In a recently published decision, the Supreme Court set aside an arbitral award on the grounds that the arbitral tribunal had wrongly accepted jurisdiction. Once the existence of an arbitration agreement is established, its scope and content are broadly construed under the assumption that, if they chose to enter into an arbitration agreement, the parties intended to have an arbitral tribunal with broad jurisdiction.
British Columbia recently introduced amendments to its International Commercial Arbitration Act. The proposed amendments are intended to modernise British Columbia's international arbitration legislation and align it with accepted international standards. In so doing, the government hopes to position Vancouver as a more desirable location to host international commercial arbitration proceedings.
The Court of Appeal recently considered the law governing a stay of proceedings in relation to non-parties to an arbitration agreement pending the outcome of arbitration proceedings. The court determined that the facts of the case supported the conclusion that the court proceedings involving the non-parties to the arbitration agreement should proceed ahead of the arbitration proceedings between the parties to the arbitration.
The Istanbul Arbitration Centre (ISTAC) has provided dispute resolution services to Turkish and foreign entities through arbitration and other alternative dispute resolution processes since the introduction of the ISTAC Arbitration and Mediation Rules in 2015. The Global Arbitration Review has listed ISTAC among the institutions worth a closer look, and this recognition has strengthened its aspiration to become a regional hub for dispute resolution for companies and individuals from Europe, Asia and the Middle East.
The Superior Court of Justice recently held that an arbitral tribunal has jurisdiction to (re)assess a pre-arbitral interim measure relating to an agreement containing an arbitration clause that was previously filed before the judiciary as soon as it is constituted. The controversy brought before the court concerned a recurring issue in the field of arbitration: the intersections between state courts and arbitral tribunals, especially when dealing with the establishment of competent jurisdiction.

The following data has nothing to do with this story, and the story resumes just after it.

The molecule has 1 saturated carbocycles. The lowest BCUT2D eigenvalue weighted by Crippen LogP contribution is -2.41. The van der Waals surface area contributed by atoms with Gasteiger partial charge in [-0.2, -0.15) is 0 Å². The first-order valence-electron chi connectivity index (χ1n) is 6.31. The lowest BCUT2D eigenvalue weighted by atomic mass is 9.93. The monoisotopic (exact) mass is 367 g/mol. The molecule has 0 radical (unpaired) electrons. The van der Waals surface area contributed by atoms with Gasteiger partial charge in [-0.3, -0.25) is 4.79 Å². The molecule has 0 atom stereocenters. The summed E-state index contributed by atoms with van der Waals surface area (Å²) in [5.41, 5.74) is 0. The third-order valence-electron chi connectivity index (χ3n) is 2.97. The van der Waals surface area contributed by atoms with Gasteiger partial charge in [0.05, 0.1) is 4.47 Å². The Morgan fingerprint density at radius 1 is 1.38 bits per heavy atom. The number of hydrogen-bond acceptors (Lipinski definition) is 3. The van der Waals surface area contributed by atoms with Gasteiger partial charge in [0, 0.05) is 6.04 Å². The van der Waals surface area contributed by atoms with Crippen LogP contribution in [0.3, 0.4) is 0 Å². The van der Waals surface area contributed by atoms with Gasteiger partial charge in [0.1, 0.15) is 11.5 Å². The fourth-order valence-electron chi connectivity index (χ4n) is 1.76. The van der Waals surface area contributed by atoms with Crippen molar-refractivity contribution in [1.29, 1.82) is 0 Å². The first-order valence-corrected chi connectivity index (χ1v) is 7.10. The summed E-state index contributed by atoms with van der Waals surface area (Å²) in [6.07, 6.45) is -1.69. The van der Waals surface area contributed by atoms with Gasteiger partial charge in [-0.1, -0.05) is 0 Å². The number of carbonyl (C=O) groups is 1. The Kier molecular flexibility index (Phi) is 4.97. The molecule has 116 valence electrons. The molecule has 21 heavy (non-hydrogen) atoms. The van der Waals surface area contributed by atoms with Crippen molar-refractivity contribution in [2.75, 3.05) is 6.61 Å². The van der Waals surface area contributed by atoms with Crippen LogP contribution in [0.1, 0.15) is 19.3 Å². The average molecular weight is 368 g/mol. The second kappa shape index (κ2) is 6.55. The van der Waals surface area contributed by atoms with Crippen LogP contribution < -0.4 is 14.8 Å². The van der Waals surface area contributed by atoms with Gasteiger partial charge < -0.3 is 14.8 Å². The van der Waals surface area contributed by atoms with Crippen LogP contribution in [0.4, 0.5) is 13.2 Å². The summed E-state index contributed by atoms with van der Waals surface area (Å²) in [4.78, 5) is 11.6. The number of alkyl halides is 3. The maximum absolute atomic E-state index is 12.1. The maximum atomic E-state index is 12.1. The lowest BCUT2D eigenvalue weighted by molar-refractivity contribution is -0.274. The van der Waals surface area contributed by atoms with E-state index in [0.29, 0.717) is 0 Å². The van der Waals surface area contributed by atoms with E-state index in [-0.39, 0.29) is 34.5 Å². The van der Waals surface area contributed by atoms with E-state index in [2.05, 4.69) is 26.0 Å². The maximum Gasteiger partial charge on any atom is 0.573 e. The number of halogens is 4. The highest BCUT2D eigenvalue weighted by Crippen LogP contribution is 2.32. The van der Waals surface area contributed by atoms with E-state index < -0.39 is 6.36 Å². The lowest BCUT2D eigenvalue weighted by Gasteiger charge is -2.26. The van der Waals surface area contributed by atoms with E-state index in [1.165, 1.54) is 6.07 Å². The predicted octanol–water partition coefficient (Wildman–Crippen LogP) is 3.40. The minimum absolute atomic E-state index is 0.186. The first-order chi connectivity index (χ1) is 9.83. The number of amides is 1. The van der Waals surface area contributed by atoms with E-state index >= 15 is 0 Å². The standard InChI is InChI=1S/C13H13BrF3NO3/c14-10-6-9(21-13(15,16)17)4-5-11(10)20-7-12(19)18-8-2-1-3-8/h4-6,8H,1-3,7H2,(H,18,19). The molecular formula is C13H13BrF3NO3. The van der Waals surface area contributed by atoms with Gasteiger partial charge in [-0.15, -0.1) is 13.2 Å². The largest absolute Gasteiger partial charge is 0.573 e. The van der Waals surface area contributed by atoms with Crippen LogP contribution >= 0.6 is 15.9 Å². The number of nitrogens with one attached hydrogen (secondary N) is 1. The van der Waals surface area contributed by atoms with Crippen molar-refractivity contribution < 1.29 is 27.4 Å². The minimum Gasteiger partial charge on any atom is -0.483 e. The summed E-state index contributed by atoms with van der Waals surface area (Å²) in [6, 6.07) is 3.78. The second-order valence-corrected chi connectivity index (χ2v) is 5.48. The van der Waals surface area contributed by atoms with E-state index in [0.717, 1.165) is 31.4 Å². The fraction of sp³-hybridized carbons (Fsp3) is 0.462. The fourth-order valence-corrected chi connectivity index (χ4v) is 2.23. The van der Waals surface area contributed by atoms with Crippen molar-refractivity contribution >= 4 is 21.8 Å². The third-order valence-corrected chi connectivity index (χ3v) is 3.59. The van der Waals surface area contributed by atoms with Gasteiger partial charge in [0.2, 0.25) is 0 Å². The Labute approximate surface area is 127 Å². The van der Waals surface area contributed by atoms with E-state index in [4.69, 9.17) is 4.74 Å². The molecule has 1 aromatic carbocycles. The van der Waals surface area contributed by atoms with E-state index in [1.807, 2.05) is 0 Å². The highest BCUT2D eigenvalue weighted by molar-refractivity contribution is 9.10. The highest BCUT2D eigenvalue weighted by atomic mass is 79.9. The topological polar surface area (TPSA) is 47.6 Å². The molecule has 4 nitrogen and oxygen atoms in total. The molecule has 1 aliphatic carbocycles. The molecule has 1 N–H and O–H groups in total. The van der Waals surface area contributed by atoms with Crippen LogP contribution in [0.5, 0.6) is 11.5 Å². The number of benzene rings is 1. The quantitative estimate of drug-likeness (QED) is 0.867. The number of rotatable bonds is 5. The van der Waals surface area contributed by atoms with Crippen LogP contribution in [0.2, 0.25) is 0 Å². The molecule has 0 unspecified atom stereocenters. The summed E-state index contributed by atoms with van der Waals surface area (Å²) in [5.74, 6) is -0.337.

In a recent Limassol District Court case, the applicants requested the registration and enforcement in Cyprus of a Russian arbitral award. Τhe court found that the applicants had failed to provide evidence of whether Russia was a contracting state to the New York Convention and that the award's translation did not fulfil the convention's requirements. As a result, the application to register and enforce the arbitral award was rejected.
The new Vienna International Arbitral Centre (VIAC) Rules of Arbitration and Mediation recently entered into force. They apply to all arbitration and mediation proceedings initiated after December 31 2017. The amendments to the VIAC rules allow for parties to conduct efficient and cost-effective arbitration and mediation proceedings, while offering enough flexibility when applying them in individual cases.
The Court of Cassation recently ruled on the conferment of a company dispute to the jurisdiction of an arbitral tribunal based on the arbitration clause contained in the company's articles of association. The tribunal had accepted the exception raised by the counterparties concerning its lack of jurisdiction, but the claimant appealed this decision before the Court of Cassation.
Section 34 of the Arbitration and Conciliation Act 1996 sets out the conditions for setting aside an arbitral award. In this context, the term 'arbitral award' has always been understood as an award rendered by the majority members of an arbitral tribunal. However, recent decisions of the Bombay High Court and the Delhi High Court, while setting aside the award of the arbitral tribunal, have upheld the so-called 'minority award', in variance with the act and established precedent.
It is relatively rare for the English courts to overturn awards of arbitral tribunals. However, a recent decision of the Commercial Court did just that, setting aside a London Court of International Arbitration partial award made by a panel of three queen's counsel. The partial award was challenged on the basis that the arbitral tribunal had lacked substantive jurisdiction and the application had been made pursuant to Section 67 of the Arbitration Act 1996.